# Implement String Projection

Given two strings: a string s and an alphabet a, implement string projection in the shortest code possible.

String projection returns a string o that contains the characters in s that are in a. The order of the characters in o must match the order of characters in s. So if s = "abcd" and a = "12da34", o = "ad", since only "ad" is shared between s and a.

You will need to handle when a is empty (outputs empty string, since no character in s can match empty string).

## Test Cases

"string", "alphabet" => "output"
-------------------------------
"hello, world!", "aeiou" => "eoo"
"hello, world!", "abcdefghijklmnopqrstuvwxyz" => "helloworld"
"Hello, World!", "abcdefghijklmnopqrstuvwxyz" => "elloorld" (case sensitivity)
"Hello, World!", "abcdef" => "ed"
"Hello, World!", "!,. \n\t" => ", !" (newline, tab)
"172843905", "abc123" => "123"
"fizzbuzz", "" => ""
"fizzbuzz", "fizzbuzz" => "fizzbuzz"
"", "fizzbuzz" => ""
"fizzbuzz", "zzzzz" => "zzzz"
"", "" => "" (two empty strings)


## Winning Criteria

This is , so shortest code wins!

• Surprised by how many golflangs have a builtin or two for this task Aug 10 at 8:51
• prolog builtin is intersection/3 Sep 7 at 14:16

# Rust, 20 bytes

str::matches::<&[_]>

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This mixes up three I/O methods for strings: the first parameter is a plain string slice &str, the second is a slice of chars &[char], and the output is an iterator yielding single-char string slices impl Iterator<Item=&str>.

Doc for str::matches. It can take several kinds of patterns (i.e. anything that implements Pattern) for non-overlapping substring search:

• single char: matches that char
• a &str or equivalent: matches that exact string
• a slice of chars &[char] or equivalent: matches any char out of the ones listed
• (and any 3rd party type that implements Pattern, e.g. Regex)

We use the third variety in this challenge, which is indicated by the ::<&[_]> part. _ is a kind of wildcard type, and it resolves to char by the compiler because &[char] is the only type matching &[_] that implements Pattern.

# Jelly, 1 byte

f


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This is exactly what Jelly's "filter-keep" dyadic atom does - takes a list on the left and a list on the right and keeps those in the left that appear in the right.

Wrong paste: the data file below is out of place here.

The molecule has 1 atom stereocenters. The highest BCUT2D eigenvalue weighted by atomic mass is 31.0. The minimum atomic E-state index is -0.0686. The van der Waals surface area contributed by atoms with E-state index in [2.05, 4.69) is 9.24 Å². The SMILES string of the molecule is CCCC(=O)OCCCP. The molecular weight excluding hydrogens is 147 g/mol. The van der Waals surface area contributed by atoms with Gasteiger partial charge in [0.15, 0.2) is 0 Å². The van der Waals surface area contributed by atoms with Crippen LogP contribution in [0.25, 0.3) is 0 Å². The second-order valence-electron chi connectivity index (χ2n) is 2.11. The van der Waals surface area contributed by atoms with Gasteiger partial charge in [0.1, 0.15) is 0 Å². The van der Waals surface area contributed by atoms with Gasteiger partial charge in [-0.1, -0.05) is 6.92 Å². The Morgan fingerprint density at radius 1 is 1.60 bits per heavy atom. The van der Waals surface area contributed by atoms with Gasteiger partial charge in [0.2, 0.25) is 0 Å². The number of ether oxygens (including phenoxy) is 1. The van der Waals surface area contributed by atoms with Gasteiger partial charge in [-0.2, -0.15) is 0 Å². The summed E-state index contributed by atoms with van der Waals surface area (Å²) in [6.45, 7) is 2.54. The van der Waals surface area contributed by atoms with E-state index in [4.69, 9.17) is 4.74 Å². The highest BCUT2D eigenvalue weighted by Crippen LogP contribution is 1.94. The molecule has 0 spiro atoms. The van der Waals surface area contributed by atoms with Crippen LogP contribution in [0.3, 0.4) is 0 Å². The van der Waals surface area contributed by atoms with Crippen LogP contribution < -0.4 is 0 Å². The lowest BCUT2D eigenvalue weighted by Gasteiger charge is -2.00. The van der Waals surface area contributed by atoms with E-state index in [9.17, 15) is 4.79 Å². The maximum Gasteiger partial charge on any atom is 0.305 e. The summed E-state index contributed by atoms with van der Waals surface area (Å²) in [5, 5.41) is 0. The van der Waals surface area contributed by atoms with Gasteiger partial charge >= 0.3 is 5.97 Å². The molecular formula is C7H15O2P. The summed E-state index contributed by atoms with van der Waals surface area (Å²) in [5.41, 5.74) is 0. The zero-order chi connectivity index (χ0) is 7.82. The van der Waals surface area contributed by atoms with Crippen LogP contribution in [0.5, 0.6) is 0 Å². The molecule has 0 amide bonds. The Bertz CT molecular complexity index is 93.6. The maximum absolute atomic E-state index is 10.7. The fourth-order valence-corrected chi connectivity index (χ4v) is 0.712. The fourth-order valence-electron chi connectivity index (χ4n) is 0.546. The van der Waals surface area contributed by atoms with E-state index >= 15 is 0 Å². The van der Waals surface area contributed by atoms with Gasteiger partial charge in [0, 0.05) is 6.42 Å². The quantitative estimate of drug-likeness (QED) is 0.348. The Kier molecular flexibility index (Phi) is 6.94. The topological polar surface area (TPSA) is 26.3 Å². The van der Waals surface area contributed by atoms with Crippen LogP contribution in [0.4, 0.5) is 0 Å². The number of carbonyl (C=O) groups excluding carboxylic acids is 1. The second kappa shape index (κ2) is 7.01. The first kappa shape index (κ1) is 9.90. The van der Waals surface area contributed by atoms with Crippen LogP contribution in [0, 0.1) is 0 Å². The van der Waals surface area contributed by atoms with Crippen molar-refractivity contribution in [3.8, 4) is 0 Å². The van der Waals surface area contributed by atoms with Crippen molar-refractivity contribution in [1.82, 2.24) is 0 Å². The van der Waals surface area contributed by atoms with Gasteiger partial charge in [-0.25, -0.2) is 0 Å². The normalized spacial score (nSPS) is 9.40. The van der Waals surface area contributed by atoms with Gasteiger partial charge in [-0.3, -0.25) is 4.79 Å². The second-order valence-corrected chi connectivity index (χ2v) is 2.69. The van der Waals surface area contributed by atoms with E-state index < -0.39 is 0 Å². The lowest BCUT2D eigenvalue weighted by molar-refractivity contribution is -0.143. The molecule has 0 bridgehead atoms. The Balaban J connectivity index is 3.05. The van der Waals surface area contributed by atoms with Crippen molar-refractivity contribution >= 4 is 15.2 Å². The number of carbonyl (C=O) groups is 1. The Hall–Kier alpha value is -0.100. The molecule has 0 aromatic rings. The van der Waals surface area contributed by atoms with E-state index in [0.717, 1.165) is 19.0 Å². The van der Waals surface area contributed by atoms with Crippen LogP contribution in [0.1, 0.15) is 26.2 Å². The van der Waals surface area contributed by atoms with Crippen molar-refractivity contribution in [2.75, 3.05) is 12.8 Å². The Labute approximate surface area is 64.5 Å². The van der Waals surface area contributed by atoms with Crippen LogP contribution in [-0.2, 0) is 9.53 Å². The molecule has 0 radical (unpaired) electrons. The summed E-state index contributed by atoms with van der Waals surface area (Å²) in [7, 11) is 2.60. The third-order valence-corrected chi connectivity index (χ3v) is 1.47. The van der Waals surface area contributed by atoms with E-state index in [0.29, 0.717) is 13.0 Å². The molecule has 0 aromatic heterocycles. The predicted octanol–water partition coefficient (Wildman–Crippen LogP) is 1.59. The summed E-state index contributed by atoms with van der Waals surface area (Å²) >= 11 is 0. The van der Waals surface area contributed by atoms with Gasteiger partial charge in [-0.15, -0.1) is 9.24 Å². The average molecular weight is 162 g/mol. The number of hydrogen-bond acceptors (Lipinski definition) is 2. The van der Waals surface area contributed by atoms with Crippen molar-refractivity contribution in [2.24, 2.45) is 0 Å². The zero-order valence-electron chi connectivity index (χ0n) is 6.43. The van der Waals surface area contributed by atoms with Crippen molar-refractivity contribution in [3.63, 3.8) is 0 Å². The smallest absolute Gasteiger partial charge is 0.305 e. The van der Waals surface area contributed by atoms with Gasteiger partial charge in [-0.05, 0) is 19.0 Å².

filter.flip elem


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Takes arguments in reverse order.

# Regex (ECMAScript or better), 20 bytes

s/(.)(?!.*␀.*\1)//sg


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Try it online! - Boost
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This is a single regex substitution, to be applied once. Input is taken in the form of the two strings delimited by NUL (ASCII 0).

Above and below, ␀ represents what is actually a raw NUL character in the regex.

s/              # Begin substitution - match the following:
(.)       # \1 = one character
(?!       # Negative lookahead - match if the following can't match:
.*    # Skip over as many characters as possible, minimum zero, to make
# the following match:
␀     # Skip over the NUL delimiter
.*    # Skip over as many characters as possible, minimum zero, to make
# the following match:
\1    # Match the character we captured in \1
)
/               # Substitution - replace with the following:
# Empty string
/               # Flags:
s               # single line - "." will match anything, including newline
g               # global - find and replace all matches, going from left to right


This automatically erases the NUL and everything following it, because NUL and all characters following it are themselves not followed by NUL, so the negative lookahead matches for each of them.

(More test harnesses to come.)

As far as ECMAScript goes, this requires ECMAScript 2018 (aka ES9) due to the use of the s flag.

In Ruby, the m flag is used, which is the Ruby equivalent of what is s in most other regex engines.

# Perl, 42 bytes

sub{$_=join'␀',@_;s/(.)(?!.*␀.*\1)//sg;$_}


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Takes the two strings as arguments.

Beaten by a 35 byte solution based on an unposted solution by Sisyphus: Try it online!

# Ruby, 42 41 bytes

-1 byte thanks to Steffan

->s,a{(s+?␀+a).gsub /(.)(?!.*␀.*\1)/m,''}